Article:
In early 2020, the COVID-19 pandemic triggered unprecedented government-mandated social and economic lockdowns across the globe. In Europe, the government lockdowns imposed from March 2020 onwards took a largely similar trajectory, putting public life on pause and bringing entire industries to a grinding halt. To avert the most dramatic economic and social consequences of these measures, European governments and legislators swiftly introduced extensive labour market and social policy measures aimed at stabilising the employment sector, preventing redundancies, and supporting those whose livelihoods the crisis most acutely threatened.
A group of legal researchers led by Professor Ulrich Becker conducted a comparative study of the labour market and social policy measures introduced in light of the on-going crisis in Denmark, France, Germany, Italy and the United Kingdom between March and October 2020. It focused in particular on three types of responses: 1) measures that aimed to stabilise the overall economy, including fiscal stimulus and tax reliefs, 2) measures that aimed to secure jobs, including job retention schemes and public compensation schemes, and 3) measures that sought to accommodate for the specific needs of individuals on a range of social benefits during the crisis. The chosen countries represent a variety of Western European welfare state and labour market models, which allowed the project to compare the social and labour market policies introduced against the background of different institutional frameworks.
In comparing these five European welfare states, the project examined the systemic characteristics and functions of the crisis instruments introduced during the first six months of the pandemic. In particular, it questioned whether the measures introduced were in some ways ‘typical’ for each respective welfare state, or whether they represented a systemic novelty. More precisely, the researchers asked whether the countries under investigation adopted measures in line with pre-existing approaches to different labour market groups, or whether the crisis rather prompted a fundamental policy shift. This allowed the authors to assess how well equipped the five welfare states were for a major economic downturn as that seen in the pandemic, and the extent to which different pre-crisis labour market compositions played a role in exacerbating certain challenges. At an even more fundamental level, the project posed the question of whether the measures introduced in response to the COVID-19 crisis expressed a novel understanding of state responsibility for individual economic security.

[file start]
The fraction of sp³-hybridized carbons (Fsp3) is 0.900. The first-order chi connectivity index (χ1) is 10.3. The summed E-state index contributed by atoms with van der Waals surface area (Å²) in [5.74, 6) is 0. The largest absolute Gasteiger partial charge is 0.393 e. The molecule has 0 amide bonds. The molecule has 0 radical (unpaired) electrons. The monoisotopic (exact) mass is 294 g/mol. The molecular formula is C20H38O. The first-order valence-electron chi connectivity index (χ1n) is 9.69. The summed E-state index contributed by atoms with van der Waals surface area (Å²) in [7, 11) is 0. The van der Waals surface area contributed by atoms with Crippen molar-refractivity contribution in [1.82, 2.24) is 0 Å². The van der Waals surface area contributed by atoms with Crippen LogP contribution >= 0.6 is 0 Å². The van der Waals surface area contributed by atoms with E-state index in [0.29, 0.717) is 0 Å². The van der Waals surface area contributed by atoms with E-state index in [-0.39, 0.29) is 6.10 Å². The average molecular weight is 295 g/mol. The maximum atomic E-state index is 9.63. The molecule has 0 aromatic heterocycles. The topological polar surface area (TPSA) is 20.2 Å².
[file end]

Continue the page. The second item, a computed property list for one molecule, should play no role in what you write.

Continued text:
The project commenced in late March 2020, when the first lockdowns had been imposed and it became clear that European states were both adopting novel policy instruments as well as expanding existing provisions to counter the economic and social hardships of the crisis. The project resulted in a first Working Paper, published in May 2020, which analysed the nature of the measures introduced and compared the five countries under investigation in regard to how they responded to the crisis. In order to analyse the different national crisis measures over time, the project working group then traced changes to the initial measures taken at the beginning of the pandemic, and published a follow-up Working Paper in November 2020. The publications also assessed the transnational influences of different national crisis measures, and contained a discussion on the role of the European Union in the crisis.
In addition, the project has resulted in a journal article, to be published in a special edition on COVID-19 in the peer-reviewed journal Global Social Policy in mid-2021. The article concentrated its analysis on the differences in social protection measures for ‘standard workers’ and groups on the margins of traditional social security regimes, such as the self-employed, and individuals in what is often termed ‘precarious work’. The level of social protection offered to ‘non-standard workers’ before the crisis differed considerably between European countries. The crisis in turn prompted the rapid introduction of a variety of social protection measures for both standard and non-standard workers across Europe. Along with the radical changes that the COVID-19 crisis has brought to traditional conceptions of ‘work’, the crisis has intensified awareness among Europe’s policy makers for the manifold types of non-standard work in today’s labour economies, and raised the question of whether and how to include these groups more fully into the social welfare contract. For this reason, the various measures adopted to secure livelihoods across different labour market groups offered a well-suited arena for investigating the capacity of different social security systems to provide protection in times of economic downturn, as well as the potential effects of the current crisis in Europe’s welfare states.
An update and expansion of the case studies is currently in progress.